Universalisation of education has been on the national agenda for several decades in India. Availability of resources plays an important role in providing equal learning opportunities to all children, irrespective of their social and economic backgrounds. When we talk about online education, we must think about the availability of technology and infrastructure across all sections of society. Do all children in the country have access to the internet and devices necessary for online education? The answer is No. The situation doesn't seem to be very different in Italy, as Jones quotes a teacher saying: “We’ve discovered how democratic pencil-and-paper is.”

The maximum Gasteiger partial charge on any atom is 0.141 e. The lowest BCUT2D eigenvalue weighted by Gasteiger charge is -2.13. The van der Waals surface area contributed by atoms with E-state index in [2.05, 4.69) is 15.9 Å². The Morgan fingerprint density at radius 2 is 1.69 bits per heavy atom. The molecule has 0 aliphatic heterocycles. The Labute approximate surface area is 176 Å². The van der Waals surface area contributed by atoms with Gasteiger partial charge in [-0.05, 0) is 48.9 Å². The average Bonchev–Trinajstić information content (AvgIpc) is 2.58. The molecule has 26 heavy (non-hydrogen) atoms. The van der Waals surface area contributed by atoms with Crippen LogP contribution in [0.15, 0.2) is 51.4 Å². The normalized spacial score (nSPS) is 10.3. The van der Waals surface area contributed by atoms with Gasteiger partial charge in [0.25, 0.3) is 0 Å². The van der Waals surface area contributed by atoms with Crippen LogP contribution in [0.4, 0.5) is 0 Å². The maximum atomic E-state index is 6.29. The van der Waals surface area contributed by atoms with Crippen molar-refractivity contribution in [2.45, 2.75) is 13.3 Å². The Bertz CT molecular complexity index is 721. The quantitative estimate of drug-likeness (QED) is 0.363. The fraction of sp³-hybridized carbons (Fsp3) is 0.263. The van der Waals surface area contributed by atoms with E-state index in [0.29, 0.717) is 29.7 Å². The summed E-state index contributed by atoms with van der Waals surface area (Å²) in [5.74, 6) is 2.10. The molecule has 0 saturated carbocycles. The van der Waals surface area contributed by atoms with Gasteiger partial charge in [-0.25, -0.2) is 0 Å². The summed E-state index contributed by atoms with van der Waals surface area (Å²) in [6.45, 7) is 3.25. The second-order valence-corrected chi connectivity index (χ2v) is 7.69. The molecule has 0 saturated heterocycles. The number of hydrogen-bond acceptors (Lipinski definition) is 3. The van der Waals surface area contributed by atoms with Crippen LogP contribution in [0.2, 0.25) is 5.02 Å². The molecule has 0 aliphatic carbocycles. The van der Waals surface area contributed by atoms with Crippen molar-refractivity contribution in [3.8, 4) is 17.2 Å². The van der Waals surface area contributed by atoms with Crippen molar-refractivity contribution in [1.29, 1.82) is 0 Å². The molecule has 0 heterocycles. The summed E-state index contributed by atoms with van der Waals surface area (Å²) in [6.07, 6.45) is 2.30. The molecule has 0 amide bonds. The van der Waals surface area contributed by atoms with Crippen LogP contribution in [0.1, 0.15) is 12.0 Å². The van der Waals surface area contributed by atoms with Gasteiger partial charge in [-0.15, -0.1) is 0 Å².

Jones reports that the Italian Ministry of Education claimed to have distributed 46,152 tablets throughout the country by the third week of March. Since then, an emergency budget has created a fund of 7 Crore Euros for providing computers to those without. Jones was told by a teacher that even if the necessary hardware is distributed, online classes just don’t work for children who need bespoke (one-to-one) lessons: “Those who are already doing well at school are now doing even better, but those who were struggling are just falling further behind.”

Jones also notes his observations regarding the online classrooms. He mentions that students can hide far more easily online as compared to the physical classrooms, if they're not interested or not motivated. They can give a false excuse of technological issues, freeze the camera, or mute the microphone whenever they want to avoid the session. Teachers need to be proactive and creative in making the online sessions more interesting and attractive.